The move of temporary accommodation has found me in a hostel most of the inhabitants of which are men with drink and/or drugs problems. While many of the inmates leave a lot to be desired in the way of cleanliness, once again the facility is lucky in its staff. The manager and deputy manager have looked after me very well ensuring that I had a room on the first floor so that I didn't have to climb multiple flights of stairs to get to my room (my arthritic hip is giving me quite a lot of problems at the moment).

I am the only person in the facility who is not on benefits of any kind which means that I have to pay for my board and lodging out of my pensions. The problem with this is that the sum paid weekly by the benefits people for each of the inmates that they support is actually higher than I receive as a pension (well, four pensions actually; two occupational pensions of my own and two occupational widow's pensions in respect of my husband, both of which would cease if I was to remarry or even formally cohabit with a new partner). The manager has negotiated with the head office of the company that runs this hostel and it has been agreed that I can pay half the normal rate, but at £190 a week, this is still considerably more that I paid at the respite home.

The difference between the two places could not be more extreme, but at least I have a roof over my head. Hopefully, this situation will be rectified in a week or so. I have found a ground-floor studio flat a few hundred yards from where I was living and hope that I will be able to complete all the financial aspects over the next week and then be able to move in. Being in the same locality as my former residence means that I don't need to change doctors, and I will be even closer to the bus stop serving the buses that I use most often. In fact it is just a few yards from my new front door.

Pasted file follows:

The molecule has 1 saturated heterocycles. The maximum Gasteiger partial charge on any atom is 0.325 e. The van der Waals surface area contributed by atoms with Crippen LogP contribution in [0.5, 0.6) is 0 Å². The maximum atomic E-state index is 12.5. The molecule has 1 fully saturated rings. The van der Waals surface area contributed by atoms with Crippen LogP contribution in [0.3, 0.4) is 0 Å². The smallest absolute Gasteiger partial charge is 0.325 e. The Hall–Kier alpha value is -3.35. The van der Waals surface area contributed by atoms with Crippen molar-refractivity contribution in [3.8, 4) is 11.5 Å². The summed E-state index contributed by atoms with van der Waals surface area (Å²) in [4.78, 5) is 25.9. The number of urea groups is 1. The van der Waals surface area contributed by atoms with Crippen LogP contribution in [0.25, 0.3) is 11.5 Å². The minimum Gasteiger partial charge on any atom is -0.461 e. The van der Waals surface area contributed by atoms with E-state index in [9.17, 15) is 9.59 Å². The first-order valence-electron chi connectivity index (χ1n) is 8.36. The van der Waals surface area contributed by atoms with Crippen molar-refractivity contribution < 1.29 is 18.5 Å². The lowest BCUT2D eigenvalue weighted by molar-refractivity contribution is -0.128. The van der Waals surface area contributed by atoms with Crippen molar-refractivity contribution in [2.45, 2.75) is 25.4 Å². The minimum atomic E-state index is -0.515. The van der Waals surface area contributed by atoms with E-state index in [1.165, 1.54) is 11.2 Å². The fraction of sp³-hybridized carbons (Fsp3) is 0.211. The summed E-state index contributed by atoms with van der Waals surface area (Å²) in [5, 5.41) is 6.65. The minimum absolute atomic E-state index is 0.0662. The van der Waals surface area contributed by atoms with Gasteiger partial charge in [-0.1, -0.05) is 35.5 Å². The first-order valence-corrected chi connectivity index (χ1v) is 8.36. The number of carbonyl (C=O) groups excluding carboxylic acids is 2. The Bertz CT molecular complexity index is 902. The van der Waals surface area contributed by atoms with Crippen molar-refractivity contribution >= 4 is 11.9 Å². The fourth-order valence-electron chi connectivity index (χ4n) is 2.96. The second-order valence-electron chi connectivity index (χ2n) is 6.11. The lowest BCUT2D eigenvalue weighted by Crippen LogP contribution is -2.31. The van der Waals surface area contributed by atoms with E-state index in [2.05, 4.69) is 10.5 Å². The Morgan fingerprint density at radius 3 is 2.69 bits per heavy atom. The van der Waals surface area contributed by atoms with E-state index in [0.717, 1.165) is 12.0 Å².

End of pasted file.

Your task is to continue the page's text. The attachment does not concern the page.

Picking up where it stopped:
Last Tuesday was the day of my surgery and I am now on heavy duty painkillers and antibiotics. Sitting is at times painful, but each day gets easier and I am hoping that I will be pain-free in a couple more days. I was warned that I would suffer a great deal of pain after the operation, but it has not been as bad as I thought it might be, and I now have to hope that the problem does not arise again.

I am going to try to get to a location that offers free
wi-fiaccess every couple of days over the next few weeks so that I can keep you up to date with how things are going. I would also like to thank everyone who has sent me good wishes over this difficult period. Bloggers really are the nicest people and it means a lot to me that so many have taken the time to send me a few words of encouragement.